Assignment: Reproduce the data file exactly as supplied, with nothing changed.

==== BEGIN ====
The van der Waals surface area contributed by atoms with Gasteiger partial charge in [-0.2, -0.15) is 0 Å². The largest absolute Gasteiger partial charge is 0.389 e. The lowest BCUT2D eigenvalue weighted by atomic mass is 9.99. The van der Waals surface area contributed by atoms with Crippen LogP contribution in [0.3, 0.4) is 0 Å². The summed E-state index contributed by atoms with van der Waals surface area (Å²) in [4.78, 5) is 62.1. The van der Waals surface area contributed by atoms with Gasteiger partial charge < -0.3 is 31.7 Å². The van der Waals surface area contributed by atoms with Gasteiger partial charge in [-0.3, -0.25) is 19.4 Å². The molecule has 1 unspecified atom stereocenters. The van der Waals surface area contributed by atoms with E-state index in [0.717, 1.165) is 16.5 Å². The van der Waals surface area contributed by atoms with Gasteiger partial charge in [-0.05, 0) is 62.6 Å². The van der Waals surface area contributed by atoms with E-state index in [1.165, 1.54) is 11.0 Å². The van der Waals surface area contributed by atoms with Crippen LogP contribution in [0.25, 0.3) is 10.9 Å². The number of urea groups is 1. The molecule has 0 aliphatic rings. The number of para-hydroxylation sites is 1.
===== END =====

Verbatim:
The van der Waals surface area contributed by atoms with Gasteiger partial charge in [-0.2, -0.15) is 0 Å². The largest absolute Gasteiger partial charge is 0.389 e. The lowest BCUT2D eigenvalue weighted by atomic mass is 9.99. The van der Waals surface area contributed by atoms with Crippen LogP contribution in [0.3, 0.4) is 0 Å². The summed E-state index contributed by atoms with van der Waals surface area (Å²) in [4.78, 5) is 62.1. The van der Waals surface area contributed by atoms with Gasteiger partial charge < -0.3 is 31.7 Å². The van der Waals surface area contributed by atoms with Gasteiger partial charge in [-0.3, -0.25) is 19.4 Å². The molecule has 1 unspecified atom stereocenters. The van der Waals surface area contributed by atoms with E-state index in [0.717, 1.165) is 16.5 Å². The van der Waals surface area contributed by atoms with Gasteiger partial charge in [-0.05, 0) is 62.6 Å². The van der Waals surface area contributed by atoms with E-state index in [1.165, 1.54) is 11.0 Å². The van der Waals surface area contributed by atoms with Crippen LogP contribution in [0.25, 0.3) is 10.9 Å². The number of urea groups is 1. The molecule has 0 aliphatic rings. The number of para-hydroxylation sites is 1.